How I Saved $13,000 in One Year Doing 3 Simple Things

Updated: Nov. 24, 2022

This mom of three made some simple budget changes and saved around $13,000 in just one year.

Becoming a mother changes a person—including their financial priorities. This truth is something that Jamila Souffrant, founder of the hit podcast Journey to Launch, can identify with on a deep, personal level. Souffrant, heavily pregnant with her first child, was in the middle of a long commute home from work when she found herself in tears, longing for a way to change her life. She wanted a way to break free from a demanding job and find a way to be more present for her growing family.

Spoiler alert: She succeeded in her journey toward a better life, and finding ways to save money was a big part of her success. You can save money too, and learning from the habits of people who are great at saving money can be the best place to start.

Deciding to make a change

From Brooklyn to New Jersey and back again, Souffrant faced a long, tedious commute to and from work every day. The demanding schedule and even her job itself was something that she longed to be free of as she was about to be a first-time mom. “I just felt like something was missing from my job,” says Souffrant. “I wasn’t happy, and wanted more from my life.”

She saw saving and investing as a way out. If she could be more strategic and intentional about how she spent and saved money, she might just have the ability to change her life and possibly even retire early. So, she started to learn from other people who had taken this approach and experienced success—listening to podcasts and reading blogs.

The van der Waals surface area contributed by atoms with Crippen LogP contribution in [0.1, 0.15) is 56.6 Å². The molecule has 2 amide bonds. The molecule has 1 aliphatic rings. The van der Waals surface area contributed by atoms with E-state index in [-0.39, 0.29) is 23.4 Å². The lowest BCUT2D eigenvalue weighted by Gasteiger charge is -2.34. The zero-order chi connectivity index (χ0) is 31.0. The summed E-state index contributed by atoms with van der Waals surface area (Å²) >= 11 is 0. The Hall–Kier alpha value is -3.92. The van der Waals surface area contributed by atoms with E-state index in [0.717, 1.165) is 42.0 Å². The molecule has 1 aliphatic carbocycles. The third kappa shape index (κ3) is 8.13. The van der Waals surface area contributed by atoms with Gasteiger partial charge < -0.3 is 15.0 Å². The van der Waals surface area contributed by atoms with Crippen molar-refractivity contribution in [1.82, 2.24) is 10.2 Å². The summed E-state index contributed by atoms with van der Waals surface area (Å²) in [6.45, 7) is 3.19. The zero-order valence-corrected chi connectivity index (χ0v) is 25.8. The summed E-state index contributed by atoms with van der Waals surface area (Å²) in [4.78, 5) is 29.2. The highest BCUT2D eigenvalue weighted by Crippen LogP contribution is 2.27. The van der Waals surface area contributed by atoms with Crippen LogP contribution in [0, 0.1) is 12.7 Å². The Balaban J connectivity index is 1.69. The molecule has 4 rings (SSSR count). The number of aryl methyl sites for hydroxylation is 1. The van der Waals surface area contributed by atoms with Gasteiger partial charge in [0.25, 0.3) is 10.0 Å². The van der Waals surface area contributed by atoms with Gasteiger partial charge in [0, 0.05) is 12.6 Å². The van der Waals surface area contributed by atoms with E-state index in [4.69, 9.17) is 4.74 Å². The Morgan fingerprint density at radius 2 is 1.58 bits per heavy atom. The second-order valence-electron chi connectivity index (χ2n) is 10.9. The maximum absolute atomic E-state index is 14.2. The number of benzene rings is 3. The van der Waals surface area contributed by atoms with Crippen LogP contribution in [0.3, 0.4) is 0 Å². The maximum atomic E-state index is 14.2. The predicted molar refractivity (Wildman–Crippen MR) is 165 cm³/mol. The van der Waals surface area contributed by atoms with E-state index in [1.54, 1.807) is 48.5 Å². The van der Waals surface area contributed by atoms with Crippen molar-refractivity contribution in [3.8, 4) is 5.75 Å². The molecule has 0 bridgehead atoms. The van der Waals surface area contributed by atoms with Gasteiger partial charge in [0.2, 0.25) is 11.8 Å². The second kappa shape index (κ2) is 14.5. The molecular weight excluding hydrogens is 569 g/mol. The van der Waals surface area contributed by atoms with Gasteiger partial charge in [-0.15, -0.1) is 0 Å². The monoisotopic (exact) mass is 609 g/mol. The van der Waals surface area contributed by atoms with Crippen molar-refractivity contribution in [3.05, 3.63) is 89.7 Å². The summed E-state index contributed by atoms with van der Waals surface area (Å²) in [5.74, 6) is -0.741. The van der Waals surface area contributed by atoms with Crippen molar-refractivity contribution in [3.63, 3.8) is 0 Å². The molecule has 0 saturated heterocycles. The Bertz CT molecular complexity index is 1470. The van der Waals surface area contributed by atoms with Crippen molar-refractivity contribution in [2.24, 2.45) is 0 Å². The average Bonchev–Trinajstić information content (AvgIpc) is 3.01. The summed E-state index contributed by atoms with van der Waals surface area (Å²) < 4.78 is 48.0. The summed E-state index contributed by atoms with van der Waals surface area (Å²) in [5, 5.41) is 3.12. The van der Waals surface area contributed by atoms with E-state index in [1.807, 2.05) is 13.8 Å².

Change #1: Spending less on food

One of the first changes Souffrant made was cutting back on the amount of money she was spending on food. In the past, she and her husband dined out regularly. She also had a habit of buying breakfast and lunch on the go during the work week. But when the two of them decided to adjust their food-related spending habits, they were able to save an impressive $600 per month with a few simple changes.

“We put a limit on how much we wanted to spend each month going out to eat,” Souffrant says. “But we still had it in our budget so we could enjoy ourselves.” She also started bringing her breakfast and lunch to work each day, and gave herself Fridays as the only day she bought lunch during the week. Over the course of a year, these changes added up to over $7,000 in savings. If you’re looking for more tips on reducing food spending, check out how this woman changed her grocery shopping habits and saved nearly $5,000 per year.

Change #2: Shopping for more affordable home and auto insurance

Another strategy Souffrant used to stretch her income was finding better rates on her home and auto insurance policies. “It’s a small thing,” says Souffrant, “but now we’re saving a few thousand dollars a year because I combined our insurance providers.” Between finding the right home and auto insurance provider, identifying hidden fees, and bundling services to score a discount, she was able to trim another $300 per month—$3,600 per year—from her expenses.